The respondents’ terms and conditions

[23]      We are not persuaded that the respondents’ terms and conditions contain ambiguities such that the petitioners are able to seek a construction contra proferentem (Gloag, Contract 2nd ed at pages 400-401).  The contractual terms quoted in paragraph [6] above are clear.

[24]      In particular, nothing in the respondents’ terms and conditions suggests that the respondents have undertaken to be bound by the orders issued by a Scottish court.  The condition commencing:

With whom we share your information

… We also may share your information … in response to subpoenas, court orders, or other legal process …”

 

is simply a warning to users of the website that the respondents may be obliged to disclose information about the users in response to a valid and enforceable court order.  That term does not subject the respondents to the jurisdiction of the Scottish courts or bind them to obey Scottish interlocutors.

[25]      Furthermore, the contractual term:

“You hereby consent to the exclusive Jurisdiction and venue of courts in Massachusetts, USA and stipulate to the fairness and convenience of proceedings in such courts for all disputes arising out of or relating to the use of this Website”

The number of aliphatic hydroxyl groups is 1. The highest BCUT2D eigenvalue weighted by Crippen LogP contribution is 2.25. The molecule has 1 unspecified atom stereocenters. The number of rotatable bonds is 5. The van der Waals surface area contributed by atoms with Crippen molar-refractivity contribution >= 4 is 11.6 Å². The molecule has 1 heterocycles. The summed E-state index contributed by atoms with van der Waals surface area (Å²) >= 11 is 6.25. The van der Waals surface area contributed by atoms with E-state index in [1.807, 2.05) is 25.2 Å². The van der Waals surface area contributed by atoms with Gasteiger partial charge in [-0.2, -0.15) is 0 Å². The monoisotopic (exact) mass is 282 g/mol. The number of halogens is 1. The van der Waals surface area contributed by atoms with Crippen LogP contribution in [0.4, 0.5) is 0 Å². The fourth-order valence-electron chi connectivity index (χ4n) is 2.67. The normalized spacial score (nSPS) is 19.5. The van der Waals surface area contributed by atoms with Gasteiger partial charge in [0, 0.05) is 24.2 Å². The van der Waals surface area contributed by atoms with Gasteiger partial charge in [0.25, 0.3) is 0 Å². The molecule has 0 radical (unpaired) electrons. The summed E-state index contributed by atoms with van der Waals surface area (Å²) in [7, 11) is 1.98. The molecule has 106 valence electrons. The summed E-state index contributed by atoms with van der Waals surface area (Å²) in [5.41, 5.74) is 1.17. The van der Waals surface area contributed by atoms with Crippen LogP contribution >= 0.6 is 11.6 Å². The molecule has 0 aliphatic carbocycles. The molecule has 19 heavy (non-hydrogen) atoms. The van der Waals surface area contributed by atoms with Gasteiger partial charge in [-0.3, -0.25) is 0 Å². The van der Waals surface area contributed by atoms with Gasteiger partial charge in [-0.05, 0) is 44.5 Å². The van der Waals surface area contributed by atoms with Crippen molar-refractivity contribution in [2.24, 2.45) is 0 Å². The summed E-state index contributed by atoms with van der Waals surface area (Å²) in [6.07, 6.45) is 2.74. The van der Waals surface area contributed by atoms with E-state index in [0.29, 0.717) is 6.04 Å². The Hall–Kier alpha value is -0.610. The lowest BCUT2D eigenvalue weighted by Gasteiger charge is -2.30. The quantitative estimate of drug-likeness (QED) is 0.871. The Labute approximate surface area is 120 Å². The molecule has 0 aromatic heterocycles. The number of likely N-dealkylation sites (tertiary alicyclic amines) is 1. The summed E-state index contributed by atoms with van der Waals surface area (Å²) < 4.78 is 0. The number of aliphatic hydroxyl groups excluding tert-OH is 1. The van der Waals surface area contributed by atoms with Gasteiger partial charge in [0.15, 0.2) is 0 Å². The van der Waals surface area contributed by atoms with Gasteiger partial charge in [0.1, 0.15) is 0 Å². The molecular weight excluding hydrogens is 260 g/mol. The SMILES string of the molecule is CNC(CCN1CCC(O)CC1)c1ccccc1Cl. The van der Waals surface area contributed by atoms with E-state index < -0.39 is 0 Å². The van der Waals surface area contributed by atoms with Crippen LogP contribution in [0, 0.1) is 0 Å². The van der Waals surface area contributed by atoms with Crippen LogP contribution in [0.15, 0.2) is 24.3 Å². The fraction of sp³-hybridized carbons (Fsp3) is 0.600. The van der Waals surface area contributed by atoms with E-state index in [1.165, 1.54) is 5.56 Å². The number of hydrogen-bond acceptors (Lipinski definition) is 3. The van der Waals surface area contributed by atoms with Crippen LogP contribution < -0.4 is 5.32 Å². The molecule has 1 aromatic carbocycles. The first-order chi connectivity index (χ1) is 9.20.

extends, in our view, to the current application for information.  In the petition, the petitioners ask the court to use its power to order disclosure of the identity of two users of the website who, it is averred, posted defamatory matter about the petitioners and their guest house.  The respondents oppose the petition and have not divulged the information sought.  That constitutes in our opinion a “[dispute] arising out of or relating to the use of [the] Website”, and accordingly the clause prorogating the jurisdiction of the Massachusetts courts applies.

 

Decision

[26]      For the reasons given above, we agree with the Lord Ordinary’s disposal of the petition.  We refuse the reclaiming motion.  In relation to expenses, counsel were agreed that in the event that the petitioners were unsuccessful in their reclaiming motion, they should be liable for expenses from the date when the respondents’ answers were lodged, up to and including the hearing of the reclaiming motion on 7 November 2014.  Counsel also agreed that expenses should be awarded without the necessity of a hearing.  We shall therefore find the petitioners liable to the respondents in the expenses of process from the date when the respondents’ answers were lodged, up to and including the hearing of the reclaiming motion on 7 November 2014.